Corkscrew Swamp Sanctuary Is a Winter Haven for Migratory Birds
A variety of avian species inhabit the mixture of cypress swamp and pineland.
This story comes to you through a partnership between Audubon and BirdNote, a show that airs daily on public radio stations nationwide.
A Pileated Woodpecker breaks the silence on a winter morning in south Florida’s Corkscrew Swamp. A mixture of cypress swamp and pineland, this National Audubon sanctuary is birdy at any time of year, but in winter it comes alive with migratory songbirds. On a warm, sunny morning, birds are active all around us from the tops of the tall cypresses to the shrubs along the boardwalk.
There’s a Blue-gray Gnatcatcher, foraging in a willow. It has flown to Corkscrew from a similar swamp in Georgia. Higher up in a cypress, a Northern Parula (PAIR-uh-luh)—resplendent in blue, auburn, and gold—calls repeatedly. It may have come from the same Georgia swamp.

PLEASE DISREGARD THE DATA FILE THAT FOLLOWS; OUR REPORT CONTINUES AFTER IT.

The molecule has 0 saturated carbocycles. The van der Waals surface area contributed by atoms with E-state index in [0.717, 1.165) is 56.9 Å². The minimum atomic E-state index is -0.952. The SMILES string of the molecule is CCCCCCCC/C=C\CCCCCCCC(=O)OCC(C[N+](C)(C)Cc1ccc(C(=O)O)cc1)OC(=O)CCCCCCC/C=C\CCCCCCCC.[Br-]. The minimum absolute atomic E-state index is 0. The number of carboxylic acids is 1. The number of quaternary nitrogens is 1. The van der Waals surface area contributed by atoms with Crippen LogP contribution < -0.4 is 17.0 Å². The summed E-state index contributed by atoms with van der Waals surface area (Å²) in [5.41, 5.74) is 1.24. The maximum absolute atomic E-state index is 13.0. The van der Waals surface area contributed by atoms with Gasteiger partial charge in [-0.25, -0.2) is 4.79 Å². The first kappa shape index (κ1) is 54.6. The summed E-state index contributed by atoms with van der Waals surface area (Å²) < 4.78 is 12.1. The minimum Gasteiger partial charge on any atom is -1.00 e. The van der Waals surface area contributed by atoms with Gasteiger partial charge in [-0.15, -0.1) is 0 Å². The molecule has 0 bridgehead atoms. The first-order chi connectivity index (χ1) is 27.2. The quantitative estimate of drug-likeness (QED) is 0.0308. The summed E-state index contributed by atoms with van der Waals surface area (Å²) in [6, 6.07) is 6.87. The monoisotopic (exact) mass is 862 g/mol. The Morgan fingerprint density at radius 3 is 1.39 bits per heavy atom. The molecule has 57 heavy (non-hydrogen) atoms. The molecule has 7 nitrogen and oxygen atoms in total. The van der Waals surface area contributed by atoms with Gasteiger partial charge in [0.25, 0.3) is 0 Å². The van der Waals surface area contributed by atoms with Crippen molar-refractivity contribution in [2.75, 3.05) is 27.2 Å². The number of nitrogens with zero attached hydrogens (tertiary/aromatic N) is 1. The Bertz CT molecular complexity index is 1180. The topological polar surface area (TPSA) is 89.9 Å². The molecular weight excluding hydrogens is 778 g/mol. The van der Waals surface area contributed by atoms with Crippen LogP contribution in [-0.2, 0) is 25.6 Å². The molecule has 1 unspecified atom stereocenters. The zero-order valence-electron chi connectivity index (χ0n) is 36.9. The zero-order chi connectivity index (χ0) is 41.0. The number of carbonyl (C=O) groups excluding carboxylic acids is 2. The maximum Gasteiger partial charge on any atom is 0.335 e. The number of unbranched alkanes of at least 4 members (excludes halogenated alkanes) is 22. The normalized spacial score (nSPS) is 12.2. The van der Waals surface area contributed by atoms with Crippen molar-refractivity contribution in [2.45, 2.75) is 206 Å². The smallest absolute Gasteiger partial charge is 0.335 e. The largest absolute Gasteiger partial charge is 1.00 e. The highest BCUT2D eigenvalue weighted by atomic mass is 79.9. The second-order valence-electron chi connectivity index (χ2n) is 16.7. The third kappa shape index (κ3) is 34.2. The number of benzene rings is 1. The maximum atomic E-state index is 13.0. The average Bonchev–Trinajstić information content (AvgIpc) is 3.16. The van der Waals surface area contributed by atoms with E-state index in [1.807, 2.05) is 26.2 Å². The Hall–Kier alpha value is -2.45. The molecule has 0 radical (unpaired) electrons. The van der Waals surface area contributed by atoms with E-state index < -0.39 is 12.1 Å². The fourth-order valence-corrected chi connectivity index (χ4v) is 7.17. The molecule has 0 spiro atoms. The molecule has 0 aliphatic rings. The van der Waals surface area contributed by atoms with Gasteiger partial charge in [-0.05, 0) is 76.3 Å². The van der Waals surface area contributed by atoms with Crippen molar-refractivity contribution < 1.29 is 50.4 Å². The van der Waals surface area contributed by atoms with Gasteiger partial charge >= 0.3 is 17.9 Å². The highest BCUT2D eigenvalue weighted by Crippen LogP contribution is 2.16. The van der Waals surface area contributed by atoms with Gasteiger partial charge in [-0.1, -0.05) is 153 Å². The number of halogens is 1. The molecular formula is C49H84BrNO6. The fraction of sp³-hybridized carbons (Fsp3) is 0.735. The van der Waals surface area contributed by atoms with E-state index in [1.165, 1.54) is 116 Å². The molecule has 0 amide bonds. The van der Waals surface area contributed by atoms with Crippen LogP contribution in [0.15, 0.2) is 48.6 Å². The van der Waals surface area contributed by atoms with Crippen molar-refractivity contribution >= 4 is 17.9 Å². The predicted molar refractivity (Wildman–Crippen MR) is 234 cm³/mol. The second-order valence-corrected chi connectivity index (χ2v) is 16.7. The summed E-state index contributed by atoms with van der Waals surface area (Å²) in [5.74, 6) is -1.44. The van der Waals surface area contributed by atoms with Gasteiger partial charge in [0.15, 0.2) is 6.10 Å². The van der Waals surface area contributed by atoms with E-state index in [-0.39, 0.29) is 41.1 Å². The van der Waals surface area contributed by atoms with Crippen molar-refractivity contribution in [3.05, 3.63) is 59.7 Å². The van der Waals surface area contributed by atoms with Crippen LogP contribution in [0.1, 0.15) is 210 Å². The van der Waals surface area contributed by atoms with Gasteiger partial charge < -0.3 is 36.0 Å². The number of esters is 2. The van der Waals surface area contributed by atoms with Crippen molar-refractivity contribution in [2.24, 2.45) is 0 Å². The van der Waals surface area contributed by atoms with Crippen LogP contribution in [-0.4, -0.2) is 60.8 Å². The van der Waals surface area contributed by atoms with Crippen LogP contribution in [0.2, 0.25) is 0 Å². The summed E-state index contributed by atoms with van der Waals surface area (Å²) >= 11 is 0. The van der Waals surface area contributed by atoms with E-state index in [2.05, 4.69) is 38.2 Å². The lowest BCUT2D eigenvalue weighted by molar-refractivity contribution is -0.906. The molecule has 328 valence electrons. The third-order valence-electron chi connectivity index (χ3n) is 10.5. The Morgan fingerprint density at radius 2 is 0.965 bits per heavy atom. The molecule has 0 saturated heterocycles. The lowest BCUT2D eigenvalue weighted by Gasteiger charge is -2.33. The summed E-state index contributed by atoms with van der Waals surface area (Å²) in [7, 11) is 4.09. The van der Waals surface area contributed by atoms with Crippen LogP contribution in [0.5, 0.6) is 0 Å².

An Eastern Phoebe calls from a dead branch over the water. The phoebe has made a longer flight, from its nest site on a Pennsylvania stream.
Another small bird moves through the undergrowth, wagging its tail as it hops from branch to branch. It’s a Palm Warbler, all the way from Ontario to spend the winter in a place where insects are common and there’s no chance of snow.
The 14,000-acre Corkscrew Swamp Sanctuary was set aside in the 1950s. Today many birds find the habitats they need there. To learn more, begin at birdnote.org.
Bird sounds provided by The Macaulay Library of Natural Sounds at the Cornell Lab of Ornithology, Ithaca, New York. Pileated Woodpecker call recorded by D.S. Herr; call of Blue-gray Gnatcatcher  recorded by W.L. Hershberger; Eastern Phoebe call  by W.W.H. Gunn; Northern Parula  recorded by E. Morton; and Corkscrew ambient 122429 recorded by T.J. Walker.
Palm Warbler chip call recorded by Todd Wilson TDWilson.org
Producer: John Kessler
Executive Producer: Chris Peterson
© 2013 Tune In to Nature.org January 2013 Narrator: Mary McCann